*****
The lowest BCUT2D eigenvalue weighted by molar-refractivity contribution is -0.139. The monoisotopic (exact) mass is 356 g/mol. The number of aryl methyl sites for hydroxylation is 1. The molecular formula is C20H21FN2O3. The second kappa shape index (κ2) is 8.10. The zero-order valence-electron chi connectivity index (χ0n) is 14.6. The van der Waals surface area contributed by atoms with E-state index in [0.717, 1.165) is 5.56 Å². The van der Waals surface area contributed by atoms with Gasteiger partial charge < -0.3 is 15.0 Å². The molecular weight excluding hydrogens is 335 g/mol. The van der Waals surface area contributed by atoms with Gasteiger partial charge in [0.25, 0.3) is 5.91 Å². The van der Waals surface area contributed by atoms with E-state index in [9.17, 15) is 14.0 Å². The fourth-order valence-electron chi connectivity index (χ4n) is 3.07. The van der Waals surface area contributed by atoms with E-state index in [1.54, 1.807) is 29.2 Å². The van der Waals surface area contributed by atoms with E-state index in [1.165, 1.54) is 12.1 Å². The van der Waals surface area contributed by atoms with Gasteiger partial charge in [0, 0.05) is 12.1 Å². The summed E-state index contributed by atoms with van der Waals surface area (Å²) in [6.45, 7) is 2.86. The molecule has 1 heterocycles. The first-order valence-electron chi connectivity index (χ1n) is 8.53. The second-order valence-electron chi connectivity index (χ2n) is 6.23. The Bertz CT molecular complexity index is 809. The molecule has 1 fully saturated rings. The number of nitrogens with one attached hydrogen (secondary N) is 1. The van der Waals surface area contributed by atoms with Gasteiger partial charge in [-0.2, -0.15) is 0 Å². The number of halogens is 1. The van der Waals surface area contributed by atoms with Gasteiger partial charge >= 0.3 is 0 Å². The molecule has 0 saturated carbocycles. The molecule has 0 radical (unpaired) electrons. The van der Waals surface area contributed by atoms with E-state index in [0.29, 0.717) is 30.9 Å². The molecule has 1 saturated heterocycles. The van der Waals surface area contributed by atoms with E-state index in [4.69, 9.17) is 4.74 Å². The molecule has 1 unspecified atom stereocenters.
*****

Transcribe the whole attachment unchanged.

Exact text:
The lowest BCUT2D eigenvalue weighted by molar-refractivity contribution is -0.139. The monoisotopic (exact) mass is 356 g/mol. The number of aryl methyl sites for hydroxylation is 1. The molecular formula is C20H21FN2O3. The second kappa shape index (κ2) is 8.10. The zero-order valence-electron chi connectivity index (χ0n) is 14.6. The van der Waals surface area contributed by atoms with E-state index in [0.717, 1.165) is 5.56 Å². The van der Waals surface area contributed by atoms with Gasteiger partial charge < -0.3 is 15.0 Å². The molecular weight excluding hydrogens is 335 g/mol. The van der Waals surface area contributed by atoms with Gasteiger partial charge in [0.25, 0.3) is 5.91 Å². The van der Waals surface area contributed by atoms with E-state index in [9.17, 15) is 14.0 Å². The fourth-order valence-electron chi connectivity index (χ4n) is 3.07. The van der Waals surface area contributed by atoms with E-state index in [1.54, 1.807) is 29.2 Å². The van der Waals surface area contributed by atoms with E-state index in [1.165, 1.54) is 12.1 Å². The van der Waals surface area contributed by atoms with Gasteiger partial charge in [0, 0.05) is 12.1 Å². The summed E-state index contributed by atoms with van der Waals surface area (Å²) in [6.45, 7) is 2.86. The molecule has 1 heterocycles. The first-order valence-electron chi connectivity index (χ1n) is 8.53. The second-order valence-electron chi connectivity index (χ2n) is 6.23. The Bertz CT molecular complexity index is 809. The molecule has 1 fully saturated rings. The number of nitrogens with one attached hydrogen (secondary N) is 1. The van der Waals surface area contributed by atoms with Gasteiger partial charge in [-0.2, -0.15) is 0 Å². The number of halogens is 1. The van der Waals surface area contributed by atoms with Gasteiger partial charge >= 0.3 is 0 Å². The molecule has 0 saturated carbocycles. The molecule has 0 radical (unpaired) electrons. The van der Waals surface area contributed by atoms with E-state index in [0.29, 0.717) is 30.9 Å². The molecule has 1 saturated heterocycles. The van der Waals surface area contributed by atoms with E-state index in [4.69, 9.17) is 4.74 Å². The molecule has 1 unspecified atom stereocenters.